Applications: Catalysis by Nanostructured Materials

  • Evelyn L. Hu
  • S. Mark Davis
  • Robert Davis
  • Erik Scher
Chapter
Part of the Science Policy Reports book series (SCIPOLICY, volume 1)

Abstract

The 1999 Nanotechnology Research Directions report included nanoscale catalysis as one aspect of applications of nanotechnology to the energy and chemicals industries [1]. The vision centered on the recognition that “new properties intrinsic to nanostructures” could lead to breakthroughs in catalysis with high selectivity at high yield. An example cited in that report was the observation that, while bulk gold is largely unreactive, highly selective catalytic activity could be observed for gold nanoparticles smaller than about 3–5 nm in diameter [2]. Nanoparticles and nano-structured materials have traditionally played a critical role in the effectiveness of industrial catalysts [3], but the past decade has witnessed significant advances in the control of nanoscale materials and the characterization and in situ probing of catalytic processes at the atomic, active site scale.

Keywords

Catalysis Nanostructured catalysts Synthesis methods Fuel cells International perspective 

References

  1. 1.
    M.C. Roco, S. Williams, P. Alivisatos, Nanotechnology Research Directions: IWGN Workshop Report (WTEC, Baltimore, 1999)Google Scholar
  2. 2.
    M. Haruta, Size- and support-dependency in the catalysis of gold. Catal. Today 36(1), 153–160 (1997). doi: 10.1016/S0920-5861(96)00208-8 CrossRefGoogle Scholar
  3. 3.
    A.Y. Bell, The impact of nanoscience on heterogeneous catalysis. Science 14, 1688–1691 (2003). doi: 10.1126/science.1083671 CrossRefGoogle Scholar
  4. 4.
    M. Davis, D. Tilley, Future directions in catalysis (National Science Foundation, Washington, 2003)Google Scholar
  5. 5.
    R. Davis, V.V. Guliants, G. Huber, R.F. Lobo, J.T. Miller, M. Neurock, R. Sharma, L. Thompson, An international assessment of research in catalysis by nanostructured materials (WTEC, Baltimore, 2009), Available online: http://www.wtec.org/catalysis/WTEC-CatalysisReport-6Feb2009-color-hi-res.pdf
  6. 6.
    M. Choi, H.S. Cho, R. Srivastava, C. Venkatesan, D.H. Choi, R. Ryoo, Amphiphilic organosiline-directed synthesis of crystalline zeolites with tunable mesoporosity. Nat. Mater. 5(9), 718–723 (2006). doi: 10.1038/nmat1705 CrossRefGoogle Scholar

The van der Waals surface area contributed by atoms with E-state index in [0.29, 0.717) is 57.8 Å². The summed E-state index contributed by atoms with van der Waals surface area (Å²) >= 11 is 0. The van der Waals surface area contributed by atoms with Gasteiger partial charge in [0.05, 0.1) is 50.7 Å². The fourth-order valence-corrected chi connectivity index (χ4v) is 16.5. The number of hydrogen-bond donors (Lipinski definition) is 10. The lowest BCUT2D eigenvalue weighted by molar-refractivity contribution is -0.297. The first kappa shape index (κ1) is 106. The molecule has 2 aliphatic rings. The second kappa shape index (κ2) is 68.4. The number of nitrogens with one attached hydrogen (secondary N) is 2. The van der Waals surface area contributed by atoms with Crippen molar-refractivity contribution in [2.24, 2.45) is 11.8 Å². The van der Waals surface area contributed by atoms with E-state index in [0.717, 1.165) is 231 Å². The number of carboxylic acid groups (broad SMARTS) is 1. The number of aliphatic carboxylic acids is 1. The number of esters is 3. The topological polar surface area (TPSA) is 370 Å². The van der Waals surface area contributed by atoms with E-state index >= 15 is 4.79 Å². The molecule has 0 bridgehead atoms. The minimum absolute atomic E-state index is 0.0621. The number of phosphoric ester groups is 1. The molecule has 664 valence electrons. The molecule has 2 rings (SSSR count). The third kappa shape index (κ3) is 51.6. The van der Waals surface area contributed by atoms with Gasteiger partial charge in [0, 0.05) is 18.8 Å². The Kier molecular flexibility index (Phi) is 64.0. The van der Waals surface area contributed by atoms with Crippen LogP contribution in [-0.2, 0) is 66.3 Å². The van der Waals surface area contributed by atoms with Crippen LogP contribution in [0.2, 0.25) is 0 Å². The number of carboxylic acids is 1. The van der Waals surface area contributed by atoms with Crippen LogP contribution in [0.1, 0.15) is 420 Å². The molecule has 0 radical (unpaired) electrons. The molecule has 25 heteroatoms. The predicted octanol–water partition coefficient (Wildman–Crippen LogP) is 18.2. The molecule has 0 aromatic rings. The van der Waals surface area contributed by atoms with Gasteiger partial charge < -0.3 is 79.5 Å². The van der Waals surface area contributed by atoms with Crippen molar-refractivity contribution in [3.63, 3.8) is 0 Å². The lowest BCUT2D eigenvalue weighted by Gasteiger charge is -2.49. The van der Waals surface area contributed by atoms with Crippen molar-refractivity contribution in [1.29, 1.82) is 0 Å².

7. 7.
    C. Christensen, I. Schmidt, A. Carlsson, K. Johanssen, K. Herbst, Crystals in crystals. J. Am. Chem. Soc. 127, 8098–8102 (2005)CrossRefGoogle Scholar
  8. 8.
    D. Li, D. Su, J. Song, X. Guan, K. Hofmann, F.S. Xiao, Highly stream-stable mesoporous silica assembles from preformed zeolite precursors at high temperature. J. Mater. Chem. 15, 5063–5069 (2005)CrossRefGoogle Scholar
  9. 9.
    A. Corma, M. Diaz-Cabana, J. Jorda, C. Martinez, M. Moliner, High-throughput synthesis and catalytic properties of a molecular sieve with 18- and 10-member rings. Nature 443, 842–845 (2006). doi: 10.1038/nature05238 CrossRefGoogle Scholar
  10. 10.
    F. Berhault, L. Bisson, C. Thomazeau, C. Verdon, D. Uzio, Preparation of nanostructured Pd particles using a seeding synthesis approach. Appl. Catal. A 327(1), 32–43 (2007). doi: 10.1016/j.apcata.2007.04.028 CrossRefGoogle Scholar
  11. 11.
    E. Aneggi, J. Llorca, M. Boaro, A. Trovarelli, Surface-structure sensitivity of CO oxidation over polycrystalline ceria powders. J. Catal. 234(1), 88–95 (2005). doi: 10.1016/j.jcat.2005.06.008 CrossRefGoogle Scholar
  12. 12.
    I. Lee, F. Delbecq, F. Morales, M. Albiter, F. Zaera, Tuning selectivity in catalysis by controlling particle shape. Nat. Mater. 8, 132–138 (2008). doi: 10.1038/nmat2371 CrossRefGoogle Scholar
  13. 13.
    C. Witham, W. Huang, C. Tsung, J. Kuhn, G. Somorjai, F. Toste, Converting homogeneous to heterogeneous in electrophilic catalysis using monodisperse metal nanoparticles. Nat. Chem. 2, 36–41 (2010). doi: 10.1038/nchem.468 CrossRefGoogle Scholar
  14. 14.
    M. Salmeron, R. Schlogl, Ambient pressure photoelectron spectroscopy. Surf. Sci. Rep. 63(4), 169–199 (2008). doi: 10.1016/j.surfrep. 2008.01.001 CrossRefGoogle Scholar
  15. 15.
    P. Hansen, J. Wagner, S. Helveg, J. Rostrop-Nielsen, B. Clausen, H. Topsoe, Atom-resolved imaging of dynamic shape changes in supported copper nanocrystals. Science 15, 2053–2055 (2002). doi: 10.1126/science.1069325 CrossRefGoogle Scholar
  16. 16.
    J. Norskov, T. Bligaard, J. Rossmeis, C. Christensen, Towards the computational design of solid catalysts. Nat. Chem. 1, 37–46 (2009). doi: 10.1038/nchem.121 CrossRefGoogle Scholar
  17. 17.
    The Catalyst Group Resources, Understanding Nano-Scale Catalytic Effects. CAP Client-Private Report (The Catalyst Group, Spring House, 2010)Google Scholar